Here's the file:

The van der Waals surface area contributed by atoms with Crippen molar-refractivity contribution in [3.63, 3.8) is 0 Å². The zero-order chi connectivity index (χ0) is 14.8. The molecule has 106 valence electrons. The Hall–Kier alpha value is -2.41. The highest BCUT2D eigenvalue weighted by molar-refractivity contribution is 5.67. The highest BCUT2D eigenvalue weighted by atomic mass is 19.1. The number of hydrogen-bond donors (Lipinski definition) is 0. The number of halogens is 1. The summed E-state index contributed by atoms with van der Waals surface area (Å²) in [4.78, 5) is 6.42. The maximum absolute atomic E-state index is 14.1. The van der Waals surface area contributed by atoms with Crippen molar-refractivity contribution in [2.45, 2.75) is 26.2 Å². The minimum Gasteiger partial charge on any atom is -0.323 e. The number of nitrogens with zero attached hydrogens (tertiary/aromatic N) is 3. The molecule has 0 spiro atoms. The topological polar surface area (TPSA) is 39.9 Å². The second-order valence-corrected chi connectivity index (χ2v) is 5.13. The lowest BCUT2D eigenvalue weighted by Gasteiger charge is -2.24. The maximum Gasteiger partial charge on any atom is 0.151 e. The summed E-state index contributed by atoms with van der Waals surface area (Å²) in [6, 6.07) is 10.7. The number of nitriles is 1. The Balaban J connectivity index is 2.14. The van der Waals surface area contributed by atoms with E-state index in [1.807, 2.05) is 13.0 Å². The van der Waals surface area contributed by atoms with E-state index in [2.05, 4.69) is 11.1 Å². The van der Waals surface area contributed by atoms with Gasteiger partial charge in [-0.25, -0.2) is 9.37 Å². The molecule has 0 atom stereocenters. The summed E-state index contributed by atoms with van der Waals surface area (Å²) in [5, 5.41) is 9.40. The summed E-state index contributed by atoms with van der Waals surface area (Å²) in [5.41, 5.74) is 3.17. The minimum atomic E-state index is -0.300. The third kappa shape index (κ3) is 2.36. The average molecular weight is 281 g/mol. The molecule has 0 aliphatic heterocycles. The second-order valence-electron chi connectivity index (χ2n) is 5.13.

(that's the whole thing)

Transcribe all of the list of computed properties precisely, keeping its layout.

The van der Waals surface area contributed by atoms with Crippen molar-refractivity contribution in [3.63, 3.8) is 0 Å². The zero-order chi connectivity index (χ0) is 14.8. The molecule has 106 valence electrons. The Hall–Kier alpha value is -2.41. The highest BCUT2D eigenvalue weighted by molar-refractivity contribution is 5.67. The highest BCUT2D eigenvalue weighted by atomic mass is 19.1. The number of hydrogen-bond donors (Lipinski definition) is 0. The number of halogens is 1. The summed E-state index contributed by atoms with van der Waals surface area (Å²) in [4.78, 5) is 6.42. The maximum absolute atomic E-state index is 14.1. The van der Waals surface area contributed by atoms with Crippen molar-refractivity contribution in [2.45, 2.75) is 26.2 Å². The minimum Gasteiger partial charge on any atom is -0.323 e. The number of nitrogens with zero attached hydrogens (tertiary/aromatic N) is 3. The molecule has 0 spiro atoms. The topological polar surface area (TPSA) is 39.9 Å². The second-order valence-corrected chi connectivity index (χ2v) is 5.13. The lowest BCUT2D eigenvalue weighted by Gasteiger charge is -2.24. The maximum Gasteiger partial charge on any atom is 0.151 e. The summed E-state index contributed by atoms with van der Waals surface area (Å²) in [6, 6.07) is 10.7. The number of nitriles is 1. The Balaban J connectivity index is 2.14. The van der Waals surface area contributed by atoms with E-state index in [1.807, 2.05) is 13.0 Å². The van der Waals surface area contributed by atoms with E-state index in [2.05, 4.69) is 11.1 Å². The van der Waals surface area contributed by atoms with Gasteiger partial charge in [-0.25, -0.2) is 9.37 Å². The molecule has 0 atom stereocenters. The summed E-state index contributed by atoms with van der Waals surface area (Å²) in [5, 5.41) is 9.40. The summed E-state index contributed by atoms with van der Waals surface area (Å²) in [5.41, 5.74) is 3.17. The minimum atomic E-state index is -0.300. The third kappa shape index (κ3) is 2.36. The average molecular weight is 281 g/mol. The molecule has 0 aliphatic heterocycles. The second-order valence-electron chi connectivity index (χ2n) is 5.13.